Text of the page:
A banker is one who in the ordinary course of his business, honors cheques drawn upon him by persons from and for whom he receives money on their account. No person or body corporate can be a banker who does not (1) take deposit accounts and current accounts, (2) issue and pay cheques and (3) collect cheques crossed and uncrossed for its customers.
Apart from the obligations, the banker has certain rights also. Following are the major rights that a banker can exercise on his customer.
The right of a creditor (Bank) to retain goods and securities owned by the debtor bailed (as security) to the bank until the loan due from the debtor is repaid is called the right of lien. But the banker can insist on lien only in the absence of an agreement to the contrary. The creditor (bank) has the right to maintain the security of the debtor but not to sell it. There are two types of lien such as:
Particular lien is one, in that the craftsman can retain those goods on which he has spent time, effort and money until he is paid. In Particular lien the creditor doesn’t have the right to retain all the properties of the debtor.
General lien gives the banker the right to retain goods and securities delegated to him in his capacity as a banker, in the absence of a contract contradictory to the right of lien. It extends to all goods/properties placed with him as a banker by his customer which are not particularly identified for another purpose.
A banker’s lien is more than a general lien, it is an implied pledge and he has the right to sell the goods in case of default. The right of lien is granted upon the banker by the Indian Contract Act and it helps to avoid the need of a separate agreement. To be in a safe position the banker should take a letter of lien stating that the goods/ properties are entrusted as security for a loan at present and in future and that the banker can exercise his lien on them. The banker can also sell the goods if the customer doesn’t make the payment (defaults)
The banker’s right of lien extends over goods and securities handed over to him. Money deposited in the bank and credit balance in his/her account does not fall in the category of goods and securities. Therefore the banker can use his right of setoff as opposed to lien with regard to money deposited with him.
The banker has the right to set off the accounts of its customer. This enables a debtor (Bank) to set off a debt owed to him by a creditor (customer) before the latter recovers a debt due to him from the debtor. Banks can merge two accounts in the name of the same customer and set off the debit balance in one account with the credit balance in the other. But the funds should belong to the customer.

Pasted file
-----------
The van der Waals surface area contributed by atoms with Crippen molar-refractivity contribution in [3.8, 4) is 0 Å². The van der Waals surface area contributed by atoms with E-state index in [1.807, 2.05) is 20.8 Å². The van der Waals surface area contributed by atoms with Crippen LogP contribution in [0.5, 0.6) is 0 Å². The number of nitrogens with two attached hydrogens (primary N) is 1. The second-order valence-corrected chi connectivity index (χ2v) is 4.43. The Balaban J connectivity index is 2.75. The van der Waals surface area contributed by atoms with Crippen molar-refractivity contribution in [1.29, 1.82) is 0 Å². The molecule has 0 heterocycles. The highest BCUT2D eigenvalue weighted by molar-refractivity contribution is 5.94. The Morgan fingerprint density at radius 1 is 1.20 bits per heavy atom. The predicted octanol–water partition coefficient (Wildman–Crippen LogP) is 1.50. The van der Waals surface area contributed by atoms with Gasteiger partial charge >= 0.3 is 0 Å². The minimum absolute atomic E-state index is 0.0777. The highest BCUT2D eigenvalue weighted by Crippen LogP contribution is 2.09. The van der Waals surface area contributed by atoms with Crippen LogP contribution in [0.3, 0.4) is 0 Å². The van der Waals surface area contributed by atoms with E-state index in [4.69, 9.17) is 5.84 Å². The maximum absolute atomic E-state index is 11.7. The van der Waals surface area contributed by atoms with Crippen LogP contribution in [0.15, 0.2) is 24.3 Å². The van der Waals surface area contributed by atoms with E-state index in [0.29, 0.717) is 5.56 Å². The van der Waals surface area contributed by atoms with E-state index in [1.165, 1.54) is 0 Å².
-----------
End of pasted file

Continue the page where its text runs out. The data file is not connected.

The right of set-off can be exercised only if there is no agreement express or implied that is divergent to this right. It can be exercised only after a notice is served on the customer informing the customer that the banker is going to exercise the right of set-off. To be on the safe side bankers must take a letter of set-off from the customer authorizing the bank to exercise the right of set-off without giving him any notice.
Sometimes the set off will happen automatically, it depends on the situation. In automatic set off there is no need of permission from the customer. The cases in which automatic set off can exercise are as follows:In case of the death of the customer.
In the normal course of business, a banker accepts payments from customers. If the customers have more than one account or he/she has taken more than one loan, the customer has the right to direct his banker against which debt the payment should be appropriated/settled. If the customer does not direct the banker and there is more than one debt outstanding in his/her name, the bank can exercise its right of appropriation and apply it in payment of any debt. The banker can apply it against time barred debts also. Once an appropriation has been made it cannot be reversed.
Section 59 of the Indian Contract Act states that the right of appropriation is vested in the hands of debtor. He/she can appropriate the payment by an express intimation. Money received will first be set off against interest.
Section 60 of the Indian Contract Act states that if the debtor does not intimate or there is no circumstance of indicating how the payment is to be used, the right of appropriation is vested in the creditor.
Section 61 of the Indian Contract Act states that where neither party makes any appropriation, the payment shall be used in discharge of the debts in order of time. If the debts are of equal standing, the payment should be applied in discharge of each proportionately. Any payment made by a debtor should be applied in the first instance towards fulfillment of interest and thereafter towards principal unless there is an agreement to the contrary. If a customer has only one account and he deposits and withdraws money from it regularly, the order in which the credit entry will set off the debit entry is in the chronological order, this is known as Clayton’s rule.
The banker has an implied right to charge interest on the advances granted to its customer. Bankers generally charge interest monthly, quarterly or semiannually or annually. There may be an agreement between the banker and customer in this case the manner agreed will decide how interest is to be charged.
The relationship between banker and customer terminates in the following situations:
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